Reading the poems of her latest collection, Astéronymes, published by Penned in the Margins, makes me feel we’re embedded both in modernity and in the past. At one point she mentions: “There’s a spectator in my boot”, bringing to mind contemporary paranoia and the more innocent species of bug in one neat line.
The collection title works beautifully with the dense and varied contents, referring to the asterisks used to hide a name, or disguise a password.
There is a sense of Trévien playing games, not only with words or sentence structures, but with our expectations, as in Azahara  and The Museum of Author Corrections. In the latter of these, we’re presented both with a poem and a response to it, which is at least in part critical. It’s disconcerting and amusing, as well as giving the illusion of insight into the poet’s process.
A series of Museum have taken up residence on the pages, offering glimpses into ponderings on sleep (including a magical line in which “selkies bump against the hull”, waiting, shared meals and more, reminding us that every element of human life is worthy of examination.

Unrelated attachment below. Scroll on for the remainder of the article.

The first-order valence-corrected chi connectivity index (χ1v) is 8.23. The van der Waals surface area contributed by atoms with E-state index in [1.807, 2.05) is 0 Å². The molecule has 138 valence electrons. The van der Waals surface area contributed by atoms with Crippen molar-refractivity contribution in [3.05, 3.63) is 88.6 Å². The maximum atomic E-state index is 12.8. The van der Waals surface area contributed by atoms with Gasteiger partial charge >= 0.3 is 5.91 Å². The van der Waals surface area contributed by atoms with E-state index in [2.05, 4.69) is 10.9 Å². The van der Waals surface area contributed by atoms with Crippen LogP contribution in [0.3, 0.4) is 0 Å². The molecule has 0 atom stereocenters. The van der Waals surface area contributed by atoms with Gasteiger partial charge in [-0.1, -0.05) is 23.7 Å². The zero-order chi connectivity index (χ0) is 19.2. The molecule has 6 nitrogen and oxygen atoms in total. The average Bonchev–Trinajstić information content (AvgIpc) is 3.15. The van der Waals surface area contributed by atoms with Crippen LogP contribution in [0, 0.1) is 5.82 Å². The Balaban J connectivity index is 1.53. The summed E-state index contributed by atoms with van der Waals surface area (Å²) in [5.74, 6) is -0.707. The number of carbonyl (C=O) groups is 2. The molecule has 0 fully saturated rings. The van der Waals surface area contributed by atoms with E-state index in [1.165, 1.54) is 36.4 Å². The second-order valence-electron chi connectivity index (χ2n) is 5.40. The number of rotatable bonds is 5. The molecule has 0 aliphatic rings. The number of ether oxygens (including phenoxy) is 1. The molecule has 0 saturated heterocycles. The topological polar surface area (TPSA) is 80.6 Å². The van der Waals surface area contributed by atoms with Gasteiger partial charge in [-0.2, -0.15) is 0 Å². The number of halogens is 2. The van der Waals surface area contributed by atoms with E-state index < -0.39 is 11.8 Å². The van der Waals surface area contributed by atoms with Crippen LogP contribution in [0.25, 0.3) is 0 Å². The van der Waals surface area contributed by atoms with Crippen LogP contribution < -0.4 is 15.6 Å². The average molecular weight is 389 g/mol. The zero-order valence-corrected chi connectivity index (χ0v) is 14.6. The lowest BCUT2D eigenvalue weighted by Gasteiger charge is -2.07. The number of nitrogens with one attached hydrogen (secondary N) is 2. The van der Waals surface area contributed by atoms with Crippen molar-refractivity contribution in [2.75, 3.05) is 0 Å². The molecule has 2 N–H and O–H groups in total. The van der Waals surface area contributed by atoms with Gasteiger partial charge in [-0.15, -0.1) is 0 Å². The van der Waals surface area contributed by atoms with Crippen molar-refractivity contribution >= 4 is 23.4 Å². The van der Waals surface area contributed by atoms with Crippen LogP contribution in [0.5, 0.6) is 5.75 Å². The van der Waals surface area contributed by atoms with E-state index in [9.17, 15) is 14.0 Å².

Other games riddle the pages, as Trévien utilises a technique whereby words are split to bookend lines. She states in her notes at the end of the collection: “The most extreme version of this is probably ‘Goatfell’ in the Arran Sequence where the mountain has been cut in four as ‘Go/at/fe/ll’.”
Elsewhere, the observed nestles against the invented, with a mythical submerged town relayed with as much care as a real island.
Much of Trévien’s poetry takes the form of descriptive lists crammed with delicious juxtapositions – where “fern tentacles/ steer through bricks” and “the gaudy sky/ is parenting/ glue-tipped tinsel”. Others of these contain lines pilfered from the books being read by Trévien’s travel companions – harvested then dried and sorted before being discarded or laid out on the page with new words to add the poet’s unique slant.
It’s easy to get lost, pleasantly so, in the delights of Trévien’s skilful word-play, but beyond this linguistic nimbling, the poems speak for themselves – connecting to something less cerebral and far more immediate. There is a richness of impressions to be relished here, as in A Brick Remembers, a series of exquisite non-rhymed couplets that bleed into one another and include a satisfying image of “how each recess in the city/ smirked rainbows”.
For me, Trévien’s greatest talent, as initially discovered in The Shipwrecked House, is her ability to take the ordinary and make me savour it anew, with an appetite fuelled further with each sequence of words chosen with painstaking care and instinctual precision. Breathtaking.
What are you reading? I’d love to know. I’m always happy to receive reviews of books, art, theatre and film. To submit or suggest a book review, please send an email to Judy(at)socketcreative.com.